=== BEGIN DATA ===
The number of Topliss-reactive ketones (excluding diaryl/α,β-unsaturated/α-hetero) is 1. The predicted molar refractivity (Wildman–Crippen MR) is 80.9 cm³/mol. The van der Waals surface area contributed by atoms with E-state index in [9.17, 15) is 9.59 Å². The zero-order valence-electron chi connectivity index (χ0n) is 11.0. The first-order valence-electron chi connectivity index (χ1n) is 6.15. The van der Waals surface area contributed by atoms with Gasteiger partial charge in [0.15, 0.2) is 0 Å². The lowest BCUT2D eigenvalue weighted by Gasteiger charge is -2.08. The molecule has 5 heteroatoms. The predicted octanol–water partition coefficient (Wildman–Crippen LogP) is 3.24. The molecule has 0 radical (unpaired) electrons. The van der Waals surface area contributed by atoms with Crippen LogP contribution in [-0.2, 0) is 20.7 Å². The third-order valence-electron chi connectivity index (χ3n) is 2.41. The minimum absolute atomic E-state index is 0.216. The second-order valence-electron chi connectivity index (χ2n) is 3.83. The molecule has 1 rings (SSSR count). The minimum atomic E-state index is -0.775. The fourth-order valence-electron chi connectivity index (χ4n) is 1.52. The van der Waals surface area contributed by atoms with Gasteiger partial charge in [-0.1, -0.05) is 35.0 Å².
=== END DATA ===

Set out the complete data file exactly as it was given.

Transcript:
The number of Topliss-reactive ketones (excluding diaryl/α,β-unsaturated/α-hetero) is 1. The predicted molar refractivity (Wildman–Crippen MR) is 80.9 cm³/mol. The van der Waals surface area contributed by atoms with E-state index in [9.17, 15) is 9.59 Å². The zero-order valence-electron chi connectivity index (χ0n) is 11.0. The first-order valence-electron chi connectivity index (χ1n) is 6.15. The van der Waals surface area contributed by atoms with Gasteiger partial charge in [0.15, 0.2) is 0 Å². The lowest BCUT2D eigenvalue weighted by Gasteiger charge is -2.08. The molecule has 5 heteroatoms. The predicted octanol–water partition coefficient (Wildman–Crippen LogP) is 3.24. The molecule has 0 radical (unpaired) electrons. The van der Waals surface area contributed by atoms with Crippen LogP contribution in [-0.2, 0) is 20.7 Å². The third-order valence-electron chi connectivity index (χ3n) is 2.41. The minimum absolute atomic E-state index is 0.216. The second-order valence-electron chi connectivity index (χ2n) is 3.83. The molecule has 1 rings (SSSR count). The minimum atomic E-state index is -0.775. The fourth-order valence-electron chi connectivity index (χ4n) is 1.52. The van der Waals surface area contributed by atoms with Gasteiger partial charge in [-0.1, -0.05) is 35.0 Å².